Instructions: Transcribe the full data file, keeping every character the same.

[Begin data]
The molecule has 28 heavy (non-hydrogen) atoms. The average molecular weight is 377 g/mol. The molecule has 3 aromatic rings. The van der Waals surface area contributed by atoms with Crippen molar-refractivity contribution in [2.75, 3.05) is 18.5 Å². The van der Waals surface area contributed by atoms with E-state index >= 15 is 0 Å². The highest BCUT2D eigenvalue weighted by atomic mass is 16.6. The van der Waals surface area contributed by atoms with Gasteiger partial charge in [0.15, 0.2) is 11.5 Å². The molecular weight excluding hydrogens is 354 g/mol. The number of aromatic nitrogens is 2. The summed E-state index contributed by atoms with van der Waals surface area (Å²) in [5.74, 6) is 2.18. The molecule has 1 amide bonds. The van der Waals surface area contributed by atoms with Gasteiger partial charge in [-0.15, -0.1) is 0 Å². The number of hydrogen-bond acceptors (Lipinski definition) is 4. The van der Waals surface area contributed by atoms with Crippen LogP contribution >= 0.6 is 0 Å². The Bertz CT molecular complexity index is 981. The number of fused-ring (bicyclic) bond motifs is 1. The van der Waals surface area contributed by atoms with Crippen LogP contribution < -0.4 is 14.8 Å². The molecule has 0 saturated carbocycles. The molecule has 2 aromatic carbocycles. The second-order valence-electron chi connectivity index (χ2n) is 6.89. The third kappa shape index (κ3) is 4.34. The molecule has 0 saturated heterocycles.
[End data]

The molecule has 28 heavy (non-hydrogen) atoms. The average molecular weight is 377 g/mol. The molecule has 3 aromatic rings. The van der Waals surface area contributed by atoms with Crippen molar-refractivity contribution in [2.75, 3.05) is 18.5 Å². The van der Waals surface area contributed by atoms with E-state index >= 15 is 0 Å². The highest BCUT2D eigenvalue weighted by atomic mass is 16.6. The van der Waals surface area contributed by atoms with Gasteiger partial charge in [0.15, 0.2) is 11.5 Å². The molecular weight excluding hydrogens is 354 g/mol. The number of aromatic nitrogens is 2. The summed E-state index contributed by atoms with van der Waals surface area (Å²) in [5.74, 6) is 2.18. The molecule has 1 amide bonds. The van der Waals surface area contributed by atoms with Gasteiger partial charge in [-0.15, -0.1) is 0 Å². The number of hydrogen-bond acceptors (Lipinski definition) is 4. The van der Waals surface area contributed by atoms with Crippen LogP contribution >= 0.6 is 0 Å². The Bertz CT molecular complexity index is 981. The number of fused-ring (bicyclic) bond motifs is 1. The van der Waals surface area contributed by atoms with Crippen LogP contribution < -0.4 is 14.8 Å². The molecule has 0 saturated carbocycles. The molecule has 2 aromatic carbocycles. The second-order valence-electron chi connectivity index (χ2n) is 6.89. The third kappa shape index (κ3) is 4.34. The molecule has 0 saturated heterocycles.